Attachment and Attunement

Although all natural systems have inborn processes for Regulation and development of a flexible stress response and other systems, for people, REGULATION has to be developed just like the other functions of the Brain-Body.   How does this happen?

Brain Development is BUILT through loving interaction of infants and young children with parents, older children and other adults - ATTACHMENT and ATTUNEMENT - who have their basic needs met and are acknowledged and valued by their families, communities and cultures.

While attachment and attunement are particularly important in early life, they are part of positive, healthy relationships across the life course between parents and children, teachers and students, friends, and romantic partners.

ATTACHMENT is the enduring connection we feel with others - and a
  • Key ingredient of healthy Early Child Development.  
  • Deep and emotional bond between people, particularly parent-child, family-friends, romantic partners.  

ATTACHMENT results in feelings of a secure base, a safe haven, emotional closeness, comfort and protection.
Separation can cause distress.

 ATTUNEMENT is being “tuned in” to another person or a group.  

ATTUNEMENT is being present, aware and appropriately responsive with others - and with ourselves.  Attunement within the parent-child DYAD is created by the CYCLE of a parent SENSING a child’s feelings and needs – and RESPONDING to those needs – matching their rhythm, affect and experience.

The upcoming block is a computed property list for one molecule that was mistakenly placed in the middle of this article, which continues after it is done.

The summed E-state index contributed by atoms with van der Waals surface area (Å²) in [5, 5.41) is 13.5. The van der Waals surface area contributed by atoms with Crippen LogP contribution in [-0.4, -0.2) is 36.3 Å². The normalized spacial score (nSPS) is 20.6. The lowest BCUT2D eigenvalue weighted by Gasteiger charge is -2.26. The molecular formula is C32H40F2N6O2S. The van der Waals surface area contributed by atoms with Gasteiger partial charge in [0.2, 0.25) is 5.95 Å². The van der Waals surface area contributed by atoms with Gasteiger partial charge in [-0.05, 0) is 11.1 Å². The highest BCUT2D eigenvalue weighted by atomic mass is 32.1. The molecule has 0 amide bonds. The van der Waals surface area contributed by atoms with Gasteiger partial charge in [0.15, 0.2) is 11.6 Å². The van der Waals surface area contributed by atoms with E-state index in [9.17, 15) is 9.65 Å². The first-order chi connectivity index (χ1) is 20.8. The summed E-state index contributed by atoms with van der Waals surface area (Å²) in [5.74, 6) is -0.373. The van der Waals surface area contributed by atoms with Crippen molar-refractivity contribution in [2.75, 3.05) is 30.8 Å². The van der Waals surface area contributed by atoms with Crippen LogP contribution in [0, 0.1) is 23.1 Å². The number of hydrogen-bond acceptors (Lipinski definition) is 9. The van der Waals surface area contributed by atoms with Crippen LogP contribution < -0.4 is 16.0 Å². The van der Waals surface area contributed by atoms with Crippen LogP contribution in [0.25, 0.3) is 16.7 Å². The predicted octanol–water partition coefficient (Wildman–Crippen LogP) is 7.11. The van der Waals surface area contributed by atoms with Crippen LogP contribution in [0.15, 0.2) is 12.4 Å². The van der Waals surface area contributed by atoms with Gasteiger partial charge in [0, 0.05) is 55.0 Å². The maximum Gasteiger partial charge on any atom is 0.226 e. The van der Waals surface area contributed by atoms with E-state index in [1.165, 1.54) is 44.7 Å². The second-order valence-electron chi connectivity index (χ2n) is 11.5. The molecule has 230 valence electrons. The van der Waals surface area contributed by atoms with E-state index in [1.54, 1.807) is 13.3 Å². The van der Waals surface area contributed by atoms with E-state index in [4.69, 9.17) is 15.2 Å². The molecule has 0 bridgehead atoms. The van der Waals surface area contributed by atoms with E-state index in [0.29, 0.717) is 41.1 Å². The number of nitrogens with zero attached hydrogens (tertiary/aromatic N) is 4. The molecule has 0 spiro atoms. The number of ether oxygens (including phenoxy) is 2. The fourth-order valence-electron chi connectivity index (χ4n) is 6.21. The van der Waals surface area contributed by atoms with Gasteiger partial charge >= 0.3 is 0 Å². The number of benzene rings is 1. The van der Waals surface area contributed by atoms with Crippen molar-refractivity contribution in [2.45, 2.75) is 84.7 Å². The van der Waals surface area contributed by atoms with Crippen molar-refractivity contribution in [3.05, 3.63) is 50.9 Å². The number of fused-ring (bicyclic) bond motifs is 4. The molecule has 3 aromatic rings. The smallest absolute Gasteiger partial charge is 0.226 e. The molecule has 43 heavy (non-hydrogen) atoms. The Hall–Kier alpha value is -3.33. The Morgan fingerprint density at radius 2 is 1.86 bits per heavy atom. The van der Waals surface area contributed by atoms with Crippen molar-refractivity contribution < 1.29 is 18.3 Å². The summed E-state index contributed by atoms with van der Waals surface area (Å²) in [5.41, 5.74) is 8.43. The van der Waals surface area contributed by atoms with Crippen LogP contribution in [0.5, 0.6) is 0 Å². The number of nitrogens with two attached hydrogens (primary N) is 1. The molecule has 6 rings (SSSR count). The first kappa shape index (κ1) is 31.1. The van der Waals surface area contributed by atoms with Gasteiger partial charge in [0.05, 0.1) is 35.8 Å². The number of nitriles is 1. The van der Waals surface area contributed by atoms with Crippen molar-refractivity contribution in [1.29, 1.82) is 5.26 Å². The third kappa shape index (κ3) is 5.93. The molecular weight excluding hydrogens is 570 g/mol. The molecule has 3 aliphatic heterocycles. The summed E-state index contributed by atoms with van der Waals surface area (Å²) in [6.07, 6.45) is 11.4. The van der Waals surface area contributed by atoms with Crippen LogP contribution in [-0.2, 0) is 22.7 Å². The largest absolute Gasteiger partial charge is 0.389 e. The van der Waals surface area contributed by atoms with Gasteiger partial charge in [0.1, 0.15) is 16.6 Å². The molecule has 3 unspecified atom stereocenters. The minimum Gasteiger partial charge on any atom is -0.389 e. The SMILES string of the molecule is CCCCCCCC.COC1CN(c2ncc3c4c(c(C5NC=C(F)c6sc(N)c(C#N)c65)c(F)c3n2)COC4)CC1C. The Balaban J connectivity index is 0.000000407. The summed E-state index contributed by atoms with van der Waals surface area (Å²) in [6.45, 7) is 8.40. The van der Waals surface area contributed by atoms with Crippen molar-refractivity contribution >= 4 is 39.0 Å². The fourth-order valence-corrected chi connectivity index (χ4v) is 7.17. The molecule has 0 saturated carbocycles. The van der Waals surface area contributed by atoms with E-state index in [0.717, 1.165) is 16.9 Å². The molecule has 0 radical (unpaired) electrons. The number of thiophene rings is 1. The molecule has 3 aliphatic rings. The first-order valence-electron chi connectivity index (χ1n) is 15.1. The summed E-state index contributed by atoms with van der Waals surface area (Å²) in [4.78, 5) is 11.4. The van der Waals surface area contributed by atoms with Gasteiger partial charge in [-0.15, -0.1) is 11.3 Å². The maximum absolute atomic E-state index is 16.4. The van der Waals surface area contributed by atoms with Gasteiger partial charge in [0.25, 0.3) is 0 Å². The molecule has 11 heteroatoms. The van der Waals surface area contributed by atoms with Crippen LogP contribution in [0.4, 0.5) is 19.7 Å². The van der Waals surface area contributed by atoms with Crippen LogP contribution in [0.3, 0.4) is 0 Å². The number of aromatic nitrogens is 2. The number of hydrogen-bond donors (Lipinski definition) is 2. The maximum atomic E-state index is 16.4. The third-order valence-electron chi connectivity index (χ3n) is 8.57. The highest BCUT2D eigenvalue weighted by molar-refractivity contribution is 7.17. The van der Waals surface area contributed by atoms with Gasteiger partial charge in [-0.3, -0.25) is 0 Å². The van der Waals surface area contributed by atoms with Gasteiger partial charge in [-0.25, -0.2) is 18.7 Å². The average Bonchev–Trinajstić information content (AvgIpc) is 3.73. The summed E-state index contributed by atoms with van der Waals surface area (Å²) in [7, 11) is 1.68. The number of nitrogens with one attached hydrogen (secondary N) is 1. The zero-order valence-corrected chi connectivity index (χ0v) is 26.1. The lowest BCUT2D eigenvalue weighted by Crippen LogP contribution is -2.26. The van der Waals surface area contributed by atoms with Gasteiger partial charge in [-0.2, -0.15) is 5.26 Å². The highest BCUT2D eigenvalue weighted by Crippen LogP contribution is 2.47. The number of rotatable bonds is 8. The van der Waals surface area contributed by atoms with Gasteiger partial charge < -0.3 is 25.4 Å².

ATTUNEMENT establishes a sense of security within the child and allows the child to self-regulate emotions and develop thinking.
ATTUNEMENT between a pair (a DYAD) is also called CO-REGULATION. 


BOOK:  Brandt, Perry, Seligman, Tronick (2014). Infant and Early Childhood Mental Health.  
Pioneering work on infant-parent mental health exploring challenges from child trauma to autism spectrum disorders, using neurologically and relationally based therapies.

Beebe (2012) The origins of 12-month attachmentAttach Hum Dev.  CLASSIC STUDY.   A microanalysis of 4-month mother-infant face-to-face communication revealed a fine-grained specification of communication processes that predicted 12-month insecure attachment outcomes, particularly resistant and disorganized classifications.

Benoit (2004)  Infant-parent attachment:   Definition, types, antecedents, measurement and outcome.  Paediatrics Child Health.  Attachment is where the child is able to connect with the primary caregiver as a secure base from which to explore and, when necessary, as a haven of safety and a source of comfort